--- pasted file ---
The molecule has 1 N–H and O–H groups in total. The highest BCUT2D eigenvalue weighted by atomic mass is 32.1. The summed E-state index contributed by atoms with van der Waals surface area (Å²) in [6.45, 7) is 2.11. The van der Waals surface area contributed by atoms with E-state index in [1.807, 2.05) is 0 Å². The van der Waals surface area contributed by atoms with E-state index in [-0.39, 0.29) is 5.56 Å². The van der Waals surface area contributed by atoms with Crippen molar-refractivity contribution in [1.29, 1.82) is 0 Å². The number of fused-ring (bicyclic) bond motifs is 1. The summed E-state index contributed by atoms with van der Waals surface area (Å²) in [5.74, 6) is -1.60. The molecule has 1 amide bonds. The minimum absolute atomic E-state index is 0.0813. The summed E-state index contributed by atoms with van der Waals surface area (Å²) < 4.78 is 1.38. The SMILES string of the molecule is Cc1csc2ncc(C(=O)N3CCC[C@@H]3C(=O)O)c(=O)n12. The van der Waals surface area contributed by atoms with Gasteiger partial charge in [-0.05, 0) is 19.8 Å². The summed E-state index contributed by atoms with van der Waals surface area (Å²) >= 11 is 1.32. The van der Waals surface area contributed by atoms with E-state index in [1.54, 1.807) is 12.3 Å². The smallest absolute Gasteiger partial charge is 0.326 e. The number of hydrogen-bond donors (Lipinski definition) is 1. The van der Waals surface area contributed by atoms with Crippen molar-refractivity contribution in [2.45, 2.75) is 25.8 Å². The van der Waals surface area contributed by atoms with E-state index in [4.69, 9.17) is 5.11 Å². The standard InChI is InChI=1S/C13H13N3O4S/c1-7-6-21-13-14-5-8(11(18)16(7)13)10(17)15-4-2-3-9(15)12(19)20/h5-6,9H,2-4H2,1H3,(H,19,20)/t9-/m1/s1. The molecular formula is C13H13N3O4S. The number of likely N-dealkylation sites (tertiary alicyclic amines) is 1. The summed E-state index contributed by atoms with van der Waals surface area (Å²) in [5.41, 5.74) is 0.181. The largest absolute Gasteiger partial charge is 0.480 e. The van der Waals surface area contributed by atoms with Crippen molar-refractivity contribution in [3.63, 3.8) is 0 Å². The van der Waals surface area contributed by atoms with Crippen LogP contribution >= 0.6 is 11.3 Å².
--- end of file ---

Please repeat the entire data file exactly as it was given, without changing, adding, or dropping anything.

The molecule has 1 N–H and O–H groups in total. The highest BCUT2D eigenvalue weighted by atomic mass is 32.1. The summed E-state index contributed by atoms with van der Waals surface area (Å²) in [6.45, 7) is 2.11. The van der Waals surface area contributed by atoms with E-state index in [1.807, 2.05) is 0 Å². The van der Waals surface area contributed by atoms with E-state index in [-0.39, 0.29) is 5.56 Å². The van der Waals surface area contributed by atoms with Crippen molar-refractivity contribution in [1.29, 1.82) is 0 Å². The number of fused-ring (bicyclic) bond motifs is 1. The summed E-state index contributed by atoms with van der Waals surface area (Å²) in [5.74, 6) is -1.60. The molecule has 1 amide bonds. The minimum absolute atomic E-state index is 0.0813. The summed E-state index contributed by atoms with van der Waals surface area (Å²) < 4.78 is 1.38. The SMILES string of the molecule is Cc1csc2ncc(C(=O)N3CCC[C@@H]3C(=O)O)c(=O)n12. The van der Waals surface area contributed by atoms with Gasteiger partial charge in [-0.05, 0) is 19.8 Å². The summed E-state index contributed by atoms with van der Waals surface area (Å²) >= 11 is 1.32. The van der Waals surface area contributed by atoms with E-state index in [1.54, 1.807) is 12.3 Å². The smallest absolute Gasteiger partial charge is 0.326 e. The number of hydrogen-bond donors (Lipinski definition) is 1. The van der Waals surface area contributed by atoms with Crippen molar-refractivity contribution in [2.45, 2.75) is 25.8 Å². The van der Waals surface area contributed by atoms with E-state index in [4.69, 9.17) is 5.11 Å². The standard InChI is InChI=1S/C13H13N3O4S/c1-7-6-21-13-14-5-8(11(18)16(7)13)10(17)15-4-2-3-9(15)12(19)20/h5-6,9H,2-4H2,1H3,(H,19,20)/t9-/m1/s1. The molecular formula is C13H13N3O4S. The number of likely N-dealkylation sites (tertiary alicyclic amines) is 1. The summed E-state index contributed by atoms with van der Waals surface area (Å²) in [5.41, 5.74) is 0.181. The largest absolute Gasteiger partial charge is 0.480 e. The van der Waals surface area contributed by atoms with Crippen molar-refractivity contribution in [3.63, 3.8) is 0 Å². The van der Waals surface area contributed by atoms with Crippen LogP contribution >= 0.6 is 11.3 Å².